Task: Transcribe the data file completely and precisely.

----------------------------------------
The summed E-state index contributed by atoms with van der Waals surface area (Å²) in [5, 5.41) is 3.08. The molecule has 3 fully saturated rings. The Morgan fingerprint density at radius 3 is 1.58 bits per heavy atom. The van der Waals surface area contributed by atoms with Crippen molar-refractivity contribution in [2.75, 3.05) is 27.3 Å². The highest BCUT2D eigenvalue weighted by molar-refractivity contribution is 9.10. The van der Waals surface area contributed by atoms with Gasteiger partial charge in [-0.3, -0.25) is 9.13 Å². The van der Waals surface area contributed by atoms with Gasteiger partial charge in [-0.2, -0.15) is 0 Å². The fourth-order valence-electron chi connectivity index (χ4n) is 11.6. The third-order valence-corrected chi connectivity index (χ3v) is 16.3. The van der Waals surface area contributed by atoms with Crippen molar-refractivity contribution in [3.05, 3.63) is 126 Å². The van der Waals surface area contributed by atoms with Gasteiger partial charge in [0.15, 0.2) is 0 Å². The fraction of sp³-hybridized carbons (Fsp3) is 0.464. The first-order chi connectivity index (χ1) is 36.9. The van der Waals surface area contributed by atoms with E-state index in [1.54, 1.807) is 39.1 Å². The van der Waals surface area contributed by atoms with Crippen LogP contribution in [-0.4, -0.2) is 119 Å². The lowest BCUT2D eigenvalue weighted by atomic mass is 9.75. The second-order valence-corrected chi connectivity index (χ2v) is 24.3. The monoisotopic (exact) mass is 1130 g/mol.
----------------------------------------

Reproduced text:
The summed E-state index contributed by atoms with van der Waals surface area (Å²) in [5, 5.41) is 3.08. The molecule has 3 fully saturated rings. The Morgan fingerprint density at radius 3 is 1.58 bits per heavy atom. The van der Waals surface area contributed by atoms with Crippen molar-refractivity contribution in [2.75, 3.05) is 27.3 Å². The highest BCUT2D eigenvalue weighted by molar-refractivity contribution is 9.10. The van der Waals surface area contributed by atoms with Gasteiger partial charge in [-0.3, -0.25) is 9.13 Å². The van der Waals surface area contributed by atoms with Gasteiger partial charge in [-0.2, -0.15) is 0 Å². The fourth-order valence-electron chi connectivity index (χ4n) is 11.6. The third-order valence-corrected chi connectivity index (χ3v) is 16.3. The van der Waals surface area contributed by atoms with Crippen molar-refractivity contribution in [3.05, 3.63) is 126 Å². The van der Waals surface area contributed by atoms with Gasteiger partial charge in [0.15, 0.2) is 0 Å². The fraction of sp³-hybridized carbons (Fsp3) is 0.464. The first-order chi connectivity index (χ1) is 36.9. The van der Waals surface area contributed by atoms with E-state index in [1.54, 1.807) is 39.1 Å². The van der Waals surface area contributed by atoms with Crippen LogP contribution in [-0.4, -0.2) is 119 Å². The lowest BCUT2D eigenvalue weighted by atomic mass is 9.75. The second-order valence-corrected chi connectivity index (χ2v) is 24.3. The monoisotopic (exact) mass is 1130 g/mol.